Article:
From an MIT site. Its all important but some is bold for emphasis.

1.2 What Is Calculus and Why do we Study it?

Calculus is the study of how things change. It provides a framework for modeling systems in which there is change, and a way to deduce the predictions of such models.

I have been around for a while, and know how things change, more or less. What can calculus add to that?

I am sure you know lots about how things change. And you have a qualitative notion of calculus. For example the concept of speed of motion is a notion straight from calculus, though it surely existed long before calculus did and you know lots about it.

So what does calculus add for me?

It provides a way for us to construct relatively simple quantitative models of change, and to deduce their consequences.

To what end?

With this you get the ability to find the effects of changing conditions on the system being investigated. By studying these,you can learn how to control the system to do make it do what you want it to do.Calculus, by giving engineers and you the ability to model and control systemsgives them (and potentially you) extraordinary power over the material world.The development of calculus and its applications to physics and engineering is probably the most significant factor in the development of modern science beyond where it was in the days of Archimedes. And this was responsible for the industrial revolution and everything that has followed from it including almost all the major advances of the last few centuries.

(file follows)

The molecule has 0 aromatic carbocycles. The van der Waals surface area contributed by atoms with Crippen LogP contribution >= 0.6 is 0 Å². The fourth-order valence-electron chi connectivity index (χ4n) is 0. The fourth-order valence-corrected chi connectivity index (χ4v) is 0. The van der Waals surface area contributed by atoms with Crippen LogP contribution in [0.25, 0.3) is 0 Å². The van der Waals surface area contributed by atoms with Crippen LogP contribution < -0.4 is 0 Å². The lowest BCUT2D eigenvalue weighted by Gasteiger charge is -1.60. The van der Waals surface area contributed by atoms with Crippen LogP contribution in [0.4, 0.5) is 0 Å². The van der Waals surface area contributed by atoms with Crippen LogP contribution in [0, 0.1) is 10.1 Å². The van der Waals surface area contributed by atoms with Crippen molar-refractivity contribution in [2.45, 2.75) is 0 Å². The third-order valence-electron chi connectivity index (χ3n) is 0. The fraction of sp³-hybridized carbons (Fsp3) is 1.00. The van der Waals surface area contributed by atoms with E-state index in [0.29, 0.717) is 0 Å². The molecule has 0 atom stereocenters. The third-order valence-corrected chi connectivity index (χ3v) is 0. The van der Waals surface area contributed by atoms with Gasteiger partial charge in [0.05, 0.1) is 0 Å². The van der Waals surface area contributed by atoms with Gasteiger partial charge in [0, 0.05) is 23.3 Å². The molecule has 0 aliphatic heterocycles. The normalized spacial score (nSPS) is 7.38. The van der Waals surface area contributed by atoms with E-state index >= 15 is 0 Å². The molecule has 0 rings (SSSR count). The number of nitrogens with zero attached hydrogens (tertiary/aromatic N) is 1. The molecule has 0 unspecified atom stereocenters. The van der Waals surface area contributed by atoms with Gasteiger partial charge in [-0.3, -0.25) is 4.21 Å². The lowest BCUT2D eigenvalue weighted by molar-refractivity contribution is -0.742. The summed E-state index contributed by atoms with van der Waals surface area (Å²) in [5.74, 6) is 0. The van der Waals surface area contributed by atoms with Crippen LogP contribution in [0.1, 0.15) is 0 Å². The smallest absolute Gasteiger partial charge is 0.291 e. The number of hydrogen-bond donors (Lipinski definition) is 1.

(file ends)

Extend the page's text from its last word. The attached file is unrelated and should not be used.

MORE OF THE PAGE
Are you trying to claim that I will know enough about calculus to model systems and deduce enough to control them?

If you had asked me this question ten years ago I would have said no. Now it is within the realm of possibility, for some non-trivial systems, with your use of your laptop or desk computer.

OK, but how does calculus models change? What is calculus like?

The fundamental idea of calculus is to study change by studying "instantaneous" change, by which we mean changes over tiny intervals of time.

It appears none of these principles are followed by the academe of economics.

For instance, so how is the idea of creating a variable T, which is in itself an ex post accounting result as it is "taxes net of xfers" in consonance with the fundamental idea of calculus which is to study INSTANTANEOUS change?

## 11 comments:

Right, modeling dynamic systems.

And also calculus teaches you to think, to concentrate.

I loved calculus.

Dan its like this is what they ALL are doing:

Economist A: What do we do?

Economist B: I dont know.... I got it, lets see what happens and when that is over we can say that's what we did!

Curve fitting.

I like somewhere I read that physics was the study of movement, which is what essentially is.

P.S: A lot of calculus in physics...

"The fundamental idea of calculus is to study change by studying "instantaneous" change, by which we mean changes over tiny intervals of time. "